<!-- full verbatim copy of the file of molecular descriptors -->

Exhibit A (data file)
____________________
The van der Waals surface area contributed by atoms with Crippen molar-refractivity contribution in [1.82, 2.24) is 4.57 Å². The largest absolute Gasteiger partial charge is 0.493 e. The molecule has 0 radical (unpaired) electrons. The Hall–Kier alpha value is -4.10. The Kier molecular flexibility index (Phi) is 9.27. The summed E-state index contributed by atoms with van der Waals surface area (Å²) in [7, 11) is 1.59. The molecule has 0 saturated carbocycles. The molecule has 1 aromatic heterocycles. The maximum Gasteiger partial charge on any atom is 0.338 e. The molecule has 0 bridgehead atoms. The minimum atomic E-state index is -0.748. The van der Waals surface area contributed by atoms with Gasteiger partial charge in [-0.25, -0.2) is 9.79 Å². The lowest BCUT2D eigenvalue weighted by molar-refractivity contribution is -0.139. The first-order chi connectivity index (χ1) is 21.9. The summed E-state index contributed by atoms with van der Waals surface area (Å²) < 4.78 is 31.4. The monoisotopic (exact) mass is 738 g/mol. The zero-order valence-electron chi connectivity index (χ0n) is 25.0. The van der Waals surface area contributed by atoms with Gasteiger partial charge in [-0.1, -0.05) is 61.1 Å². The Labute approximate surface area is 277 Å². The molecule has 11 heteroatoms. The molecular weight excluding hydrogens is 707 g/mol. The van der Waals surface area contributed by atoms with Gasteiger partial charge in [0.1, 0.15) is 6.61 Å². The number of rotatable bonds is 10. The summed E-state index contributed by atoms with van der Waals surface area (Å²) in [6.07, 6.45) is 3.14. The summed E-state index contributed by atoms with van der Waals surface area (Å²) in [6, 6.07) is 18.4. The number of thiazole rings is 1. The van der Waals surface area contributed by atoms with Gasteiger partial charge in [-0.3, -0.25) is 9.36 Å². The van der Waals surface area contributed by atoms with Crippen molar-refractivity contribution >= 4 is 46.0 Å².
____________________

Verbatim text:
The van der Waals surface area contributed by atoms with Crippen molar-refractivity contribution in [1.82, 2.24) is 4.57 Å². The largest absolute Gasteiger partial charge is 0.493 e. The molecule has 0 radical (unpaired) electrons. The Hall–Kier alpha value is -4.10. The Kier molecular flexibility index (Phi) is 9.27. The summed E-state index contributed by atoms with van der Waals surface area (Å²) in [7, 11) is 1.59. The molecule has 0 saturated carbocycles. The molecule has 1 aromatic heterocycles. The maximum Gasteiger partial charge on any atom is 0.338 e. The molecule has 0 bridgehead atoms. The minimum atomic E-state index is -0.748. The van der Waals surface area contributed by atoms with Gasteiger partial charge in [-0.25, -0.2) is 9.79 Å². The lowest BCUT2D eigenvalue weighted by molar-refractivity contribution is -0.139. The first-order chi connectivity index (χ1) is 21.9. The summed E-state index contributed by atoms with van der Waals surface area (Å²) < 4.78 is 31.4. The monoisotopic (exact) mass is 738 g/mol. The zero-order valence-electron chi connectivity index (χ0n) is 25.0. The van der Waals surface area contributed by atoms with Gasteiger partial charge in [-0.1, -0.05) is 61.1 Å². The Labute approximate surface area is 277 Å². The molecule has 11 heteroatoms. The molecular weight excluding hydrogens is 707 g/mol. The van der Waals surface area contributed by atoms with Gasteiger partial charge in [0.1, 0.15) is 6.61 Å². The number of rotatable bonds is 10. The summed E-state index contributed by atoms with van der Waals surface area (Å²) in [6.07, 6.45) is 3.14. The summed E-state index contributed by atoms with van der Waals surface area (Å²) in [6, 6.07) is 18.4. The number of thiazole rings is 1. The van der Waals surface area contributed by atoms with Gasteiger partial charge in [-0.3, -0.25) is 9.36 Å². The van der Waals surface area contributed by atoms with Crippen molar-refractivity contribution >= 4 is 46.0 Å².